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# What does the MOD operator really mean? “%”

I have used this symbol many times in coding and know that it gives a remainder.. but I do not really know what that means? Why is a remainder important? What’s the importance of the modula operator? What is its potential in code?

3 Answers

+ 3

You want to share 20 pieces of candy among 3 people. Best you can do is to give 6 to each. 2 will be left over—the remainder.
If it's 2 o'clock now and you wait 14 hours, it'll be 4 o'clock—not 16 o'clock. 4 o'clock is the remainder of when you divide 16 o'clock by 12.
Modulo turns calculations on the infinitely long number line into calculations "on clocks". If you do arbitrary maths and then do %30 at the end of it, it's like you took the number line and wrapped it around a clock with 30 hours.
When you start counting in a %30 context, you start at 0, count until 29, then go back to 0 again.
% is so ubiquitous in programming, it's hard to nail down a single use case. `rand()` returns a random number between 0 and infinity, but you only want numbers from 0 to 99? Do `rand()%100`.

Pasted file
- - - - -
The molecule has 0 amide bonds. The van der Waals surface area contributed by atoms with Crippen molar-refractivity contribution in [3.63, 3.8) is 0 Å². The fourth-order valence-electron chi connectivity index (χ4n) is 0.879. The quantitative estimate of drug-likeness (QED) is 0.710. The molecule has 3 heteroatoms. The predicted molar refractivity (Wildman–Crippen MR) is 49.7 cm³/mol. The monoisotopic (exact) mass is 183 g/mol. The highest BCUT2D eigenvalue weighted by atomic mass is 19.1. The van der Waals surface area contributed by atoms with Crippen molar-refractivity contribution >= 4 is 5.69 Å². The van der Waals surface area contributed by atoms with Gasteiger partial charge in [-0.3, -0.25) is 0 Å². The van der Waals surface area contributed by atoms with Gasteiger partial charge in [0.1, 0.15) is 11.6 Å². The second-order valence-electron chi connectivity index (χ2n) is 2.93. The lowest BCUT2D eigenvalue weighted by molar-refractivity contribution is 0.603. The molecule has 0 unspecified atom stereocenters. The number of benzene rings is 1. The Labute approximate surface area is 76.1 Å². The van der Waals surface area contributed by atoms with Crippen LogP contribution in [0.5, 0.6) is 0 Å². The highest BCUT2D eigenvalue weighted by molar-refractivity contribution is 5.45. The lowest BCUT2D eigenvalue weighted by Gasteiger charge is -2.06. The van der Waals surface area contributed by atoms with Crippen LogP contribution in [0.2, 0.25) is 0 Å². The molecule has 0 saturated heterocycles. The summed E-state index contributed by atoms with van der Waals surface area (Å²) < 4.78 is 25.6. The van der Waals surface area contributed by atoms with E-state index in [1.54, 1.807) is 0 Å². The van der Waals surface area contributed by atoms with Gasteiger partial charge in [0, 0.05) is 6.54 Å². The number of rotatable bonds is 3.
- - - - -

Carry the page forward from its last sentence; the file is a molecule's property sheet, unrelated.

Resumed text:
+ 4

It's an arithmatic operator, just like /, *, +, -
Gives reminder. One simple use is "to find a integer is even or odd "like
Number%2==0 : even else odd.

+ 2

Among its many uses, I use modulo most often to model conditions when numbers count up to a maximum and then wrap around back to the beginning, like:
* hours %12, %24
* minutes, seconds %60
* months %12
* day of the week %7
* units digit %10
* base conversions %base
* x, y screen coordinates %width, %height
* sawtooth waveform %amplitude
* ring buffer index %bufsiz
In Euler's algorithm to find GCD, he used repeated subtraction until a remainder is found. But modulo optimizes it by using division as a shortcut to repeated subtraction, and gets straight to the remainder.